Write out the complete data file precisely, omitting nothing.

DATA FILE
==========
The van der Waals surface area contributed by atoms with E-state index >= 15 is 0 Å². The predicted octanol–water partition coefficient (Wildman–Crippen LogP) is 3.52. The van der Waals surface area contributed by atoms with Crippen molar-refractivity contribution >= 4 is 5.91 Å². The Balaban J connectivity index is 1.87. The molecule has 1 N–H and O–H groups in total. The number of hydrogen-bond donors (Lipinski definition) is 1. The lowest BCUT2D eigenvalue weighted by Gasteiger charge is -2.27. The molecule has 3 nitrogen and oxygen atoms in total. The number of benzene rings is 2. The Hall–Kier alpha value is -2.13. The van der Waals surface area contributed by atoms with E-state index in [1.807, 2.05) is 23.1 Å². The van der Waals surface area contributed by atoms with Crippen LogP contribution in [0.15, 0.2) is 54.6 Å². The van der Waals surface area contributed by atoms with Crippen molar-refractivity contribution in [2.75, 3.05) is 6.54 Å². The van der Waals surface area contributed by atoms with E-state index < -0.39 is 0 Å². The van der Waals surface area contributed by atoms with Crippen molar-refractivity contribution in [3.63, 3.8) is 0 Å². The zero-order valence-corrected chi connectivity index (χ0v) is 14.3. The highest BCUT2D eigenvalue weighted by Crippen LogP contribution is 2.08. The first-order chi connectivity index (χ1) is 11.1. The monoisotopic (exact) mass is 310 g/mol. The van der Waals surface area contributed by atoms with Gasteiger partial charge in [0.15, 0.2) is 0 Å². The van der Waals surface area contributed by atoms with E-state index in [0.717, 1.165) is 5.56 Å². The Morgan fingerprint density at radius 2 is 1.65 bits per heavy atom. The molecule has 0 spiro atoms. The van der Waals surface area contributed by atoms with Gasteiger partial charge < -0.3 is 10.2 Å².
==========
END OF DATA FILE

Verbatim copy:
The van der Waals surface area contributed by atoms with E-state index >= 15 is 0 Å². The predicted octanol–water partition coefficient (Wildman–Crippen LogP) is 3.52. The van der Waals surface area contributed by atoms with Crippen molar-refractivity contribution >= 4 is 5.91 Å². The Balaban J connectivity index is 1.87. The molecule has 1 N–H and O–H groups in total. The number of hydrogen-bond donors (Lipinski definition) is 1. The lowest BCUT2D eigenvalue weighted by Gasteiger charge is -2.27. The molecule has 3 nitrogen and oxygen atoms in total. The number of benzene rings is 2. The Hall–Kier alpha value is -2.13. The van der Waals surface area contributed by atoms with E-state index in [1.807, 2.05) is 23.1 Å². The van der Waals surface area contributed by atoms with Crippen LogP contribution in [0.15, 0.2) is 54.6 Å². The van der Waals surface area contributed by atoms with Crippen molar-refractivity contribution in [2.75, 3.05) is 6.54 Å². The van der Waals surface area contributed by atoms with E-state index < -0.39 is 0 Å². The van der Waals surface area contributed by atoms with Crippen molar-refractivity contribution in [3.63, 3.8) is 0 Å². The zero-order valence-corrected chi connectivity index (χ0v) is 14.3. The highest BCUT2D eigenvalue weighted by Crippen LogP contribution is 2.08. The first-order chi connectivity index (χ1) is 11.1. The monoisotopic (exact) mass is 310 g/mol. The van der Waals surface area contributed by atoms with Gasteiger partial charge in [0.15, 0.2) is 0 Å². The van der Waals surface area contributed by atoms with E-state index in [0.717, 1.165) is 5.56 Å². The Morgan fingerprint density at radius 2 is 1.65 bits per heavy atom. The molecule has 0 spiro atoms. The van der Waals surface area contributed by atoms with Gasteiger partial charge < -0.3 is 10.2 Å².